British Airways parent International Airlines Group has taken a 4.61% stake in low-cost carrier Norwegian Air Shuttle, but Saxo Bank head of equity strategy Peter Garnry says that Norwegian's weak balance sheet could potentially pose problems.
"IAG has communicated that the 4.61% stake is to initiate discussion with Norwegian with the potential outcome of making a bid for the company," says Garnry, adding that the probability of an actual bid remains highly uncertain despite investors' willingness to spike Norwegian shares over 50% higher on the news.
According to Saxo's equities head, there is no challenge per se in IAG's having a stake in another airliner. "Every quarter, the change in market value of IAG’s stake in Norwegian will flow through the income statement, adding volatility to the bottom line – but this does not affect operating results in any way".
If IAG acquires Norwegian, however, the question becomes whether Norwegian would be separated or be integrated into IAG. The most likely outcome, says Garnry, is for the two brands to run separately and let Norwegian tap into IAG’s financial strength to continue aggressive growth taking market share against IAG competitors.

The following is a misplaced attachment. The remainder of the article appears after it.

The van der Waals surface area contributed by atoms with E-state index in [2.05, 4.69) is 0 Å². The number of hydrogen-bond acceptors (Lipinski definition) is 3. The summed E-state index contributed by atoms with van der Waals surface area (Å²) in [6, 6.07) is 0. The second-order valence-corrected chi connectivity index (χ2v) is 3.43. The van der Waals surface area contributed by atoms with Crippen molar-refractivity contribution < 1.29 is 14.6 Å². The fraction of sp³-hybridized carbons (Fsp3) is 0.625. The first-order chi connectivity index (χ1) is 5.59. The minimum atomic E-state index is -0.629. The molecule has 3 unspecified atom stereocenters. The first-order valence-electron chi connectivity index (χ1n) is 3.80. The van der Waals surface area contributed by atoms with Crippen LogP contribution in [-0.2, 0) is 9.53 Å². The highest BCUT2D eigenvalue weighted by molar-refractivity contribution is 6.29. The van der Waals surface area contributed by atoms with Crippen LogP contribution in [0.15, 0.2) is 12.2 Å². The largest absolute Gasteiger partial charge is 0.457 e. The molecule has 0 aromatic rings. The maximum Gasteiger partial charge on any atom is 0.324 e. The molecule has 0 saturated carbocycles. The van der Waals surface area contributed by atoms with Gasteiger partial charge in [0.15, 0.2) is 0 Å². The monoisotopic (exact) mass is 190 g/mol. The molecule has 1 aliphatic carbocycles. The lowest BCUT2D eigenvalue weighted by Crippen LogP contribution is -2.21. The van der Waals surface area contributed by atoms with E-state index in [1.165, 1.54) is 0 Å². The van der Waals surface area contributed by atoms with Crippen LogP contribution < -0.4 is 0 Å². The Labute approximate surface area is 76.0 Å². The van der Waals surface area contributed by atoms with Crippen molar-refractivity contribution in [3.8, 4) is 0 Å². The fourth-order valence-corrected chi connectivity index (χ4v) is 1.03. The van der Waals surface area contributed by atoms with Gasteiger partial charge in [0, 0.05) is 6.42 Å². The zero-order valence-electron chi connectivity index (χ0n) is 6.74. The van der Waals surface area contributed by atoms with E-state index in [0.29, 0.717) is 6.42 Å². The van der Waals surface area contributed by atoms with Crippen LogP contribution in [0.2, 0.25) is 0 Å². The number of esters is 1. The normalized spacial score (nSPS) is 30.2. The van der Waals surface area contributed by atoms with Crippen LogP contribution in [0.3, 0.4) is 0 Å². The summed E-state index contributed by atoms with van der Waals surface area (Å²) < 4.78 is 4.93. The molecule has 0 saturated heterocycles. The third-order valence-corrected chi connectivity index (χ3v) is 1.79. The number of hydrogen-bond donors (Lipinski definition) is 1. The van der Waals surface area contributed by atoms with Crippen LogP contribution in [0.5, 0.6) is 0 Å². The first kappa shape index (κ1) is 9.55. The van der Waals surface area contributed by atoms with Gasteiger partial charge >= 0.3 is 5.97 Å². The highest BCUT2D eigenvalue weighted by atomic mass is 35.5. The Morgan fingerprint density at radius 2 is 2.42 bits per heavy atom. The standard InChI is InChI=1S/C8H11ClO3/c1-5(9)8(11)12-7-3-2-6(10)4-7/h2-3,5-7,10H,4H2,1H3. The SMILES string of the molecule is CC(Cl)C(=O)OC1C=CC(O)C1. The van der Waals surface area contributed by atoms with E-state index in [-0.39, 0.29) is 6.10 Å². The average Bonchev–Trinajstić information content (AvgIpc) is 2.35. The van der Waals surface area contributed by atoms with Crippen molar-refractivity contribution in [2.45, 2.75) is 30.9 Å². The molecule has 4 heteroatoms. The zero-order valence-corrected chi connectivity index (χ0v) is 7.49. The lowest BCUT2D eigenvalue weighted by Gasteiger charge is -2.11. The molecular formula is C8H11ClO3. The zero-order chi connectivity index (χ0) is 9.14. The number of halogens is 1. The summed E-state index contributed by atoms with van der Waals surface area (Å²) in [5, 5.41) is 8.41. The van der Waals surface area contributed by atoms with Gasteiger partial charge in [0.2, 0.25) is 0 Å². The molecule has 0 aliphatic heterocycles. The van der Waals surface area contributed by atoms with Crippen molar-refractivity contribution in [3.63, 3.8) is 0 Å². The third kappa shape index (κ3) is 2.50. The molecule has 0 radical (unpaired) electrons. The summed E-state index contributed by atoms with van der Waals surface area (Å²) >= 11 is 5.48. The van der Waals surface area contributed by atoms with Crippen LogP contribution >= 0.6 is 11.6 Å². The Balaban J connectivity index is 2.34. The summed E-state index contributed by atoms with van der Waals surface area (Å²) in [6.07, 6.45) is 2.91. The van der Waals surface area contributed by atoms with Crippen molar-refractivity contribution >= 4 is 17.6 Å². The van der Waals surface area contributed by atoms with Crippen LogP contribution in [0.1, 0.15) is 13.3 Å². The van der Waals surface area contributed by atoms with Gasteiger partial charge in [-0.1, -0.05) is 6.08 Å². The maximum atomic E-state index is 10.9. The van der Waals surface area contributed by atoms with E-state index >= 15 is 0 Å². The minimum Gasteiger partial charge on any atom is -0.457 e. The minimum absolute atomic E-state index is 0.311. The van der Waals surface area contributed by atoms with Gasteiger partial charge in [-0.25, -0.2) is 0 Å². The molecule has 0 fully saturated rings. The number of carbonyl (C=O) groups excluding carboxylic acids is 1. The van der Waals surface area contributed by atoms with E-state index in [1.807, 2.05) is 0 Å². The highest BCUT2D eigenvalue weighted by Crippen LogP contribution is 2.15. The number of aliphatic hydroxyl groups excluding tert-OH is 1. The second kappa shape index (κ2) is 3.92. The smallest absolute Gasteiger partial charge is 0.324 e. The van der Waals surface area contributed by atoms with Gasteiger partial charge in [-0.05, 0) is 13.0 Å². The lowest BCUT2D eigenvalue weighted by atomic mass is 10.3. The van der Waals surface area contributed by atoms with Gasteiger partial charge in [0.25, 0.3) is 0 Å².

"Overall, however, we fail to see the big synergies here... if the two brands are run separately, the younger fleet cannot be integrated into British Airways causing IAG to still use capex to upgrade the overall BA fleet."
The other major question for investors is one of timing. Norwegian has been struggling with a weak balance sheet after investing heavily in new planes for its planned long-haul routes, and Garnry sees this as a potential issue for shareholders or would-be investors.
"Norwegian’s 7.25% 2019 bonds were down 12% in February and March, so it would have made sense for IAG to wait, unless they had intelligence that other airliners are interested in Norwegian," says Saxo's head of equity strategy.
"The challenge for Norwegian is still high leverage with around NOK 20 billion in net debt against expected EBITDA of NOK 1.2bn in FY2018. Norwegian’s path out of potential financial distress still relies heavily on aggressive growth. If the European Central Bank begins normalising in 2019 with the Federal Reserve already years ahead, the high-yield market may begin asking higher premiums from high-risk companies such as Norwegian, which would increase financing costs and impact profitability.